Nearly three decades after it was established, Pitchfork, the most influential music publication of the internet age with the power to make or break an artist, is being absorbed by another entity – a men’s fashion and style magazine.
The website, beloved for being one of modern music’s true centers of gravity and renowned for its daily record reviews scored 0.0 to 10.0, will be folded into GQ, parent company Condé Nast announced Jan. 17.
At least 12 staffers were laid off, three people involved in the situation told The Associated Press on condition of anonymity because they said the situation was still fluid. Ten of those were editorial layoffs, leaving a permanent editorial staff of eight.
The decision was made after what Anna Wintour, chief content officer for Condé Nast, called “a careful evaluation of Pitchfork’s performance.” Ms. Wintour called the move “the best path forward for the brand so that our coverage of music can continue to thrive within the company.”
As Pitchfork moves into its new configuration, it’s worth asking: If many view song discovery as music journalism’s primary function, what is the role of insightful culture writing about music when people can find their favorite artists by following recommendations on social media or by playing 15 seconds of a song on a popular playlist?
From music to men’s media
Record store clerk Ryan Schreiber founded Pitchfork in 1996 as an indie music blog inspired by fan zines and grew it into “the most trusted voice in music,” as its tagline reads.
Pitchfork began in the era of CDs and – with discerning tastes and unrivaled curation – shepherded voracious music fans into the mp3 and peer-to-peer file-sharing age of Napster and into the streaming era beyond. In that time, its voice moved from snarky to incisive (often both at once) and the scope of its coverage adapted to meet the current moment. Mr. Schreiber sold Pitchfork to Condé Nast in 2015.
“In the late 2000s, alternative culture was going overground and an artisanal, small-batch approach to life was taking over from the sheeny mass-production of the previous decade,” says Laura Snapes, The Guardian’s deputy music editor and a longtime Pitchfork contributor.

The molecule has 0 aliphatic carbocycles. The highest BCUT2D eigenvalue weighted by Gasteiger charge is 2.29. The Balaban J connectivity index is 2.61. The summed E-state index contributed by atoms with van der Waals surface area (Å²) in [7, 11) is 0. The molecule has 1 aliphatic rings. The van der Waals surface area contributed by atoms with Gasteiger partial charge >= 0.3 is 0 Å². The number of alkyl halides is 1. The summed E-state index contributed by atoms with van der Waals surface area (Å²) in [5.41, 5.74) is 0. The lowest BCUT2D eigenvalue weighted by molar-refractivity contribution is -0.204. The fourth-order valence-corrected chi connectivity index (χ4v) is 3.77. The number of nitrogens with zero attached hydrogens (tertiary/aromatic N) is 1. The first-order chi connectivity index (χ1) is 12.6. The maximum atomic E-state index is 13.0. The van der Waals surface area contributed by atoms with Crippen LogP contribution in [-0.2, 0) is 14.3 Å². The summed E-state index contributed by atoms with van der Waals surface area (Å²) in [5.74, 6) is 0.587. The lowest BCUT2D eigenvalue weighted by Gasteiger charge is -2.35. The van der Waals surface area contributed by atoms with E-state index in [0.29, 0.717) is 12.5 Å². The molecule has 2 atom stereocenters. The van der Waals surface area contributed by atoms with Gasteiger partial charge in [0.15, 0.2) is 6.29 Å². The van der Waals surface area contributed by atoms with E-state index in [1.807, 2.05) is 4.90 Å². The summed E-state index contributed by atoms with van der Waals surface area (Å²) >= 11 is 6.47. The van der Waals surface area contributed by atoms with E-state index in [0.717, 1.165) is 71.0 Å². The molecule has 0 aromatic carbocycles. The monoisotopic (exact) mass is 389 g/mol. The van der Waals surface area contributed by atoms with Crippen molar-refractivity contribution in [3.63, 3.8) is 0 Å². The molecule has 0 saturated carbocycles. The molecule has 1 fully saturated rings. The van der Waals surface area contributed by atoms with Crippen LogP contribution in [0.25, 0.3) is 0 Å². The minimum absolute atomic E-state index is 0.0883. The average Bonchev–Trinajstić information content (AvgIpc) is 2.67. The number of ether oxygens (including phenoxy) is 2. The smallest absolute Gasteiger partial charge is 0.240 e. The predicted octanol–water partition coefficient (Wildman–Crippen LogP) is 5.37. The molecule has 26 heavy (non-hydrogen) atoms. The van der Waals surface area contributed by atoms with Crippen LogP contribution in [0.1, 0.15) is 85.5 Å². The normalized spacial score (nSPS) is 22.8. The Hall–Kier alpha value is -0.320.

“Pitchfork was well placed to lead and mirror that shift,” Ms. Snapes says. “They became the go-to chroniclers of this moment and had legitimacy … you could see the long roots of this culture in the site.”
Ann Powers, NPR’s music critic, says Pitchfork plays a crucial role in 21st-century media because it is a music-specific publication and not simply a generalist site with a music section. That means its expert writers have been able to go deeper in coverage and criticism, highlighting “intelligent and engaged, truly passionate music writing for the music fan,” instead of focusing solely on what would appeal to a general interest audience – particularly at a time where music-specific press is atomizing.
“Pitchfork also became a beautiful space for diversity,” Ms. Powers says. “It grew into a space where there were a lot of amazing women writers, people of color, covering pop, R&B, experimental, and global music with the same passion and dedication that it was covering the kind of indie rock from which it was born.”
The choice to move the publication under GQ, she says, reminds her of ’90s music magazine culture, where advertisers classified publications like SPIN, Rolling Stone, Vibe, and Blender as men’s interest. “It truly feels like a setback,” Ms. Powers says.